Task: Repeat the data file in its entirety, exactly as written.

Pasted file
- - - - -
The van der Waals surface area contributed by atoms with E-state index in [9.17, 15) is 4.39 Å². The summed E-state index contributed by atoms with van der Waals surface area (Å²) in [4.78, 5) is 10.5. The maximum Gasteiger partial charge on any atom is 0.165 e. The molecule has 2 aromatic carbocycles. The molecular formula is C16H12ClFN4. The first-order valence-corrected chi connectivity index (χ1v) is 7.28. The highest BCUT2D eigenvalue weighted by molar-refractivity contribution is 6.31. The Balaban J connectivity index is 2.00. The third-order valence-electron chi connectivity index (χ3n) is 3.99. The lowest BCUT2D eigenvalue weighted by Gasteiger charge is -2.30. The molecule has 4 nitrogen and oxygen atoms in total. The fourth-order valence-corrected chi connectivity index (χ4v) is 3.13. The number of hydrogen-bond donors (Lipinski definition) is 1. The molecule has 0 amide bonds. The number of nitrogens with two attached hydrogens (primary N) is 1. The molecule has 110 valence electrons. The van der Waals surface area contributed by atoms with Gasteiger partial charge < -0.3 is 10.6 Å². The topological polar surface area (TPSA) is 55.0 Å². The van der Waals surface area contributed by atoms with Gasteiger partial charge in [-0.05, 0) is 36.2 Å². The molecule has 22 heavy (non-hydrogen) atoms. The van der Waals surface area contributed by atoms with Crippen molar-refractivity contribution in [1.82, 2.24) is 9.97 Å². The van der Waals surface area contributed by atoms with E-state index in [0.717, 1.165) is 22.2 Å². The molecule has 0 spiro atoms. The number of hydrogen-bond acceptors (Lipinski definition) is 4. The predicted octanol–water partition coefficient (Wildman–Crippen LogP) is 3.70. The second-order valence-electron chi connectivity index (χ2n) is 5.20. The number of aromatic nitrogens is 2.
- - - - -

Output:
The van der Waals surface area contributed by atoms with E-state index in [9.17, 15) is 4.39 Å². The summed E-state index contributed by atoms with van der Waals surface area (Å²) in [4.78, 5) is 10.5. The maximum Gasteiger partial charge on any atom is 0.165 e. The molecule has 2 aromatic carbocycles. The molecular formula is C16H12ClFN4. The first-order valence-corrected chi connectivity index (χ1v) is 7.28. The highest BCUT2D eigenvalue weighted by molar-refractivity contribution is 6.31. The Balaban J connectivity index is 2.00. The third-order valence-electron chi connectivity index (χ3n) is 3.99. The lowest BCUT2D eigenvalue weighted by Gasteiger charge is -2.30. The molecule has 4 nitrogen and oxygen atoms in total. The fourth-order valence-corrected chi connectivity index (χ4v) is 3.13. The number of hydrogen-bond donors (Lipinski definition) is 1. The molecule has 0 amide bonds. The number of nitrogens with two attached hydrogens (primary N) is 1. The molecule has 110 valence electrons. The van der Waals surface area contributed by atoms with Gasteiger partial charge < -0.3 is 10.6 Å². The topological polar surface area (TPSA) is 55.0 Å². The van der Waals surface area contributed by atoms with Gasteiger partial charge in [-0.05, 0) is 36.2 Å². The molecule has 22 heavy (non-hydrogen) atoms. The van der Waals surface area contributed by atoms with Crippen molar-refractivity contribution in [1.82, 2.24) is 9.97 Å². The van der Waals surface area contributed by atoms with E-state index in [0.717, 1.165) is 22.2 Å². The molecule has 0 spiro atoms. The number of hydrogen-bond acceptors (Lipinski definition) is 4. The predicted octanol–water partition coefficient (Wildman–Crippen LogP) is 3.70. The second-order valence-electron chi connectivity index (χ2n) is 5.20. The number of aromatic nitrogens is 2.